New archeological finds at the Basilica of St. Paul Outside the Walls, shed new light on its medieval past.
Historical sources show that in 880 the complex of St. Paul’s Basilica, where the remains of St. Paul are enshrined, was fortified by a wall by Pope John VIII to defend it from invasions by Saracens.
The archaeological site of “Orto dei Monaci”, the Italian for “Monks’ Orchard”, is related to these fortifications, and gives an idea of the daily life of the Benedictine monks in medieval Rome.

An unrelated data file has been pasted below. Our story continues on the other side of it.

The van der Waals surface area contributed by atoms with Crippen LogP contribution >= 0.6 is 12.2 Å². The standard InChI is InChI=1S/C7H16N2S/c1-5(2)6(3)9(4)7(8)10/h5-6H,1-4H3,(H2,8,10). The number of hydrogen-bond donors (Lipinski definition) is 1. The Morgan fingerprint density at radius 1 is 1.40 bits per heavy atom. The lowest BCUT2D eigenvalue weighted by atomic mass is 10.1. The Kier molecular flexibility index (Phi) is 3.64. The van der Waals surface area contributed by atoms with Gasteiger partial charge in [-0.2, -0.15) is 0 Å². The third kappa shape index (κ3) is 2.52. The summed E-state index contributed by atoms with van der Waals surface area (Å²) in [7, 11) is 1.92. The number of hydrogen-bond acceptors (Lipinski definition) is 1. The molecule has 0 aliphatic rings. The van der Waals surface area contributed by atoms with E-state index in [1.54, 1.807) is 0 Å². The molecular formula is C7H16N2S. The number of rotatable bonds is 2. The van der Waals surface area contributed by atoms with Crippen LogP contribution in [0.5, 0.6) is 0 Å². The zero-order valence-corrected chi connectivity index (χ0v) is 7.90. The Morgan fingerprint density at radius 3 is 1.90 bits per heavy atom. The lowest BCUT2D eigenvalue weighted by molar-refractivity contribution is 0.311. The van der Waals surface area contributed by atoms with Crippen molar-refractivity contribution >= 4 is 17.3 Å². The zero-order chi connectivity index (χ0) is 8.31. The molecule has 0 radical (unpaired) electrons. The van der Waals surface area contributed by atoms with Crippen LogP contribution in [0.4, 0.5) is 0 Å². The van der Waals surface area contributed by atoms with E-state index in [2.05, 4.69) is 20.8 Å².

Successive popes wanted to provide accommodation and facilities to the numerous pilgrims who would flock to the tomb of St. Paul. Among the numerious curiosities of the finds are a channel for water supply, a portico with columns, a small belfry, construction material and implements, community rooms and a well fed by groundwater springs.
Five years after its inauguration in 2013, the archeological site was reopened to the public on 28 June, with new visually suggestive experience using museography and the play of light.